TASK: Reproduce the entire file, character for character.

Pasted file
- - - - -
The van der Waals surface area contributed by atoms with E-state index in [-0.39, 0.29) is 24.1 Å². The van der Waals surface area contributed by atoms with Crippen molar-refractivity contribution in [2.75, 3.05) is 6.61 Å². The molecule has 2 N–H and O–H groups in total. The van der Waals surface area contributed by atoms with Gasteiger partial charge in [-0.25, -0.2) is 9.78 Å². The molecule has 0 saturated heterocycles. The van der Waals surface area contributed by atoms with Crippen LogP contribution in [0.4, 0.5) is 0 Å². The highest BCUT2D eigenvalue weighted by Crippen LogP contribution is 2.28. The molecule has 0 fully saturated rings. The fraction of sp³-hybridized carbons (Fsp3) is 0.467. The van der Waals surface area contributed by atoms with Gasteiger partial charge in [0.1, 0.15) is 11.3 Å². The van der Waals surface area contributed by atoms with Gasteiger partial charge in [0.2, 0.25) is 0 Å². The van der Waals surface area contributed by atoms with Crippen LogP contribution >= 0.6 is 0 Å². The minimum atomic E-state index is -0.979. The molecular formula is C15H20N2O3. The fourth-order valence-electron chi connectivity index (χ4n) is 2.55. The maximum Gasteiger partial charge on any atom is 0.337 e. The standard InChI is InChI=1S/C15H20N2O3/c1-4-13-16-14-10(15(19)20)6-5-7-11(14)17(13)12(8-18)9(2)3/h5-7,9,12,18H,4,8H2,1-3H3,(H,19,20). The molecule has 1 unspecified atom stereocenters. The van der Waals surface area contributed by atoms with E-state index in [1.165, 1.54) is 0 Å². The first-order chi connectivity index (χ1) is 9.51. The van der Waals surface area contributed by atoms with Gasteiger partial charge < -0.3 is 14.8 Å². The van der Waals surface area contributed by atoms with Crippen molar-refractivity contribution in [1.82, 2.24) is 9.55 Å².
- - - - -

The van der Waals surface area contributed by atoms with E-state index in [-0.39, 0.29) is 24.1 Å². The van der Waals surface area contributed by atoms with Crippen molar-refractivity contribution in [2.75, 3.05) is 6.61 Å². The molecule has 2 N–H and O–H groups in total. The van der Waals surface area contributed by atoms with Gasteiger partial charge in [-0.25, -0.2) is 9.78 Å². The molecule has 0 saturated heterocycles. The van der Waals surface area contributed by atoms with Crippen LogP contribution in [0.4, 0.5) is 0 Å². The highest BCUT2D eigenvalue weighted by Crippen LogP contribution is 2.28. The molecule has 0 fully saturated rings. The fraction of sp³-hybridized carbons (Fsp3) is 0.467. The van der Waals surface area contributed by atoms with Gasteiger partial charge in [0.1, 0.15) is 11.3 Å². The van der Waals surface area contributed by atoms with Gasteiger partial charge in [0.2, 0.25) is 0 Å². The van der Waals surface area contributed by atoms with Crippen LogP contribution >= 0.6 is 0 Å². The minimum atomic E-state index is -0.979. The molecular formula is C15H20N2O3. The fourth-order valence-electron chi connectivity index (χ4n) is 2.55. The maximum Gasteiger partial charge on any atom is 0.337 e. The standard InChI is InChI=1S/C15H20N2O3/c1-4-13-16-14-10(15(19)20)6-5-7-11(14)17(13)12(8-18)9(2)3/h5-7,9,12,18H,4,8H2,1-3H3,(H,19,20). The molecule has 1 unspecified atom stereocenters. The van der Waals surface area contributed by atoms with E-state index in [1.165, 1.54) is 0 Å². The first-order chi connectivity index (χ1) is 9.51. The van der Waals surface area contributed by atoms with Gasteiger partial charge < -0.3 is 14.8 Å². The van der Waals surface area contributed by atoms with Crippen molar-refractivity contribution in [1.82, 2.24) is 9.55 Å².